Tips for Baking with Kids

Its the holiday season and the good vibes are flowing. Family time is supposed to be magical, especially baking in the kitchen together. I really want this to be true, don’t you? Yet, often the magical memory- making feels lost under frustration and extra spills to clean up.

How can we make this fun for them and us? Well, I have some tricks for you that I’ve picked up while teaching Little Chefs.

The key to success? Planning ahead:

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Allow for extra time.

The extra “helping” hands are not the fastest way to bake, so pick a time to bake together when both you and your child have time to spare. Another option is to break the project into multiple days. Such as making the dough one day and baking and decorating another day.

Be choosy with the recipe.

Pick a familiar recipe. Your attention is on helping your child so it’s not a good time to try something new. Also, pick a recipe that both you and your child enjoy eating. Looking forward to the finished product is half the fun and can work as good motivation.

Do the prep work.

Get all the ingredients out and organized. Read through the recipe and have each ingredient matched up with the measuring spoon needed. Get bowls, whisks and spatulas, and any other tools out and ready to use.

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Enjoy the process.

Like most aspects of parenthood, baking with kids is a balancing act of letting go of perfection. Yes, the cookies may not be perfect and the floor will have more flour on it than when you started, but that wasn’t the point anyway. The more I cook with my kids, the more I enjoy it for what it is: time spent together.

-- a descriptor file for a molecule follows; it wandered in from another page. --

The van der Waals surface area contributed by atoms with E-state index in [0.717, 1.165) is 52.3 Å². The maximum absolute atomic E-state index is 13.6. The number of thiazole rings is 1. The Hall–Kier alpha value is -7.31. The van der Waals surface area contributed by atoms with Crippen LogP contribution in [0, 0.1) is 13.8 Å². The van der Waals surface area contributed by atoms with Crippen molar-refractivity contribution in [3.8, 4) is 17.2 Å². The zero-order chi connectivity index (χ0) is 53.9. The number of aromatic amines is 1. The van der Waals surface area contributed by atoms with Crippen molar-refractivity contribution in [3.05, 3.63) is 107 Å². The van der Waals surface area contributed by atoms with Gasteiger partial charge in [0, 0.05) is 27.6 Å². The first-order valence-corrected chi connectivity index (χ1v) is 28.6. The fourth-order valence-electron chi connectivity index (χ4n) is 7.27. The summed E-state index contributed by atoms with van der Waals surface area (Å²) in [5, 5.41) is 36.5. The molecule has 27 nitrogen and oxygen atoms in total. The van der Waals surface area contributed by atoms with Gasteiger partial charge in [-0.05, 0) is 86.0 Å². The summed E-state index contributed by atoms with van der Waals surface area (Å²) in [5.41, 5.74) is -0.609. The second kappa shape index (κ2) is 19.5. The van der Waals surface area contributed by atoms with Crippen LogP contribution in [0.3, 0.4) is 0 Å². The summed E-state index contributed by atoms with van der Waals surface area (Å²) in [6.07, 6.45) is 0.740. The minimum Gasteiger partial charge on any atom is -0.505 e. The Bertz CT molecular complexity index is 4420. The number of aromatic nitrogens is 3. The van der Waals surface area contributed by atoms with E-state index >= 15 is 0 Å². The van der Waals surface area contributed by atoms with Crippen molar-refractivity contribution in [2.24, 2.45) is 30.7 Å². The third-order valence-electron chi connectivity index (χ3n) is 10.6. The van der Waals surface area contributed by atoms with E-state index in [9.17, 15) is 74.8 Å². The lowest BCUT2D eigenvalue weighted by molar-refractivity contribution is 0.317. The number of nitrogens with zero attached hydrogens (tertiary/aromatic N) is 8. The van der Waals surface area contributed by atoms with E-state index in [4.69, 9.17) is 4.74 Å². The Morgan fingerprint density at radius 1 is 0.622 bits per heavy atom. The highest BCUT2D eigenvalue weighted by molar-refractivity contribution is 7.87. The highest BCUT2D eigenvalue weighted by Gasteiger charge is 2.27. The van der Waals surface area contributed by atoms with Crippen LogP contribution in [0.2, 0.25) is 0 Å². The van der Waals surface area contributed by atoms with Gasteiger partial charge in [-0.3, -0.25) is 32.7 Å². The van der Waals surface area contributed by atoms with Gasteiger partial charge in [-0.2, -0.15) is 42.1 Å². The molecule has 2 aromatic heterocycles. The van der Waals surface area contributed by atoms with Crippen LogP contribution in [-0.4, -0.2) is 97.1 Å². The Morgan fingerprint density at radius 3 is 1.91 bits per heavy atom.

Thanksgiving Favorites

I always loved Thanksgiving as a child and remember grabbing the largest turkey leg off the platter before any of my cousins could claim it for themselves. Kai seems to feel the same, saying he can’t wait 2 (!!!) weeks for Thanksgiving food, namely fluffy mashed potatoes and crunchy topped green beans.

I remember the first time we cooked our own Thanksgiving meal. Mike and I lived in an apartment downtown and were vegetarian. I marveled at his ability to make sweet potatoes without a recipe and silently cursed the Tofurky.  I felt so thankful for the time spent together in the kitchen.

Each year has its own story and as I look back on past Thanksgivings, I cherish all the faces that shared this yearly tradition with us. A few are no longer with us and some now live miles away. Babies are born and children grow. Year after year we gather around the table together for this special feast, feeling thankful for all that has come before and all that is yet to come.